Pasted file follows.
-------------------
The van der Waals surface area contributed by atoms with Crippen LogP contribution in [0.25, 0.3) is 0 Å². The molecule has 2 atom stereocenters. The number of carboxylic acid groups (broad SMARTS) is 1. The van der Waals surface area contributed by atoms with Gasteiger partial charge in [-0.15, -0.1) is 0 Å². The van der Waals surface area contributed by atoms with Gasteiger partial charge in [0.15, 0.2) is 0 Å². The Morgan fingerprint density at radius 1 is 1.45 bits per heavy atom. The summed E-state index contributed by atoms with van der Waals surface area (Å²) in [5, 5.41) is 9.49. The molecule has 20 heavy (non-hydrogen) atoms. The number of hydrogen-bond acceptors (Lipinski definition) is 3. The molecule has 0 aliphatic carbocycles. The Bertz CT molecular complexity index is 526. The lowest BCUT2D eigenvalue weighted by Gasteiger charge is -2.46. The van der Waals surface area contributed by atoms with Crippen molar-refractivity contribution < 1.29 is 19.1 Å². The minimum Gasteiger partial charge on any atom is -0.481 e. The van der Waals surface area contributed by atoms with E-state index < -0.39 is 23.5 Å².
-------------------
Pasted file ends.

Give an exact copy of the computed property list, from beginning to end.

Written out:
The van der Waals surface area contributed by atoms with Crippen LogP contribution in [0.25, 0.3) is 0 Å². The molecule has 2 atom stereocenters. The number of carboxylic acid groups (broad SMARTS) is 1. The van der Waals surface area contributed by atoms with Gasteiger partial charge in [-0.15, -0.1) is 0 Å². The van der Waals surface area contributed by atoms with Gasteiger partial charge in [0.15, 0.2) is 0 Å². The Morgan fingerprint density at radius 1 is 1.45 bits per heavy atom. The summed E-state index contributed by atoms with van der Waals surface area (Å²) in [5, 5.41) is 9.49. The molecule has 20 heavy (non-hydrogen) atoms. The number of hydrogen-bond acceptors (Lipinski definition) is 3. The molecule has 0 aliphatic carbocycles. The Bertz CT molecular complexity index is 526. The lowest BCUT2D eigenvalue weighted by Gasteiger charge is -2.46. The van der Waals surface area contributed by atoms with Crippen molar-refractivity contribution < 1.29 is 19.1 Å². The minimum Gasteiger partial charge on any atom is -0.481 e. The van der Waals surface area contributed by atoms with E-state index < -0.39 is 23.5 Å².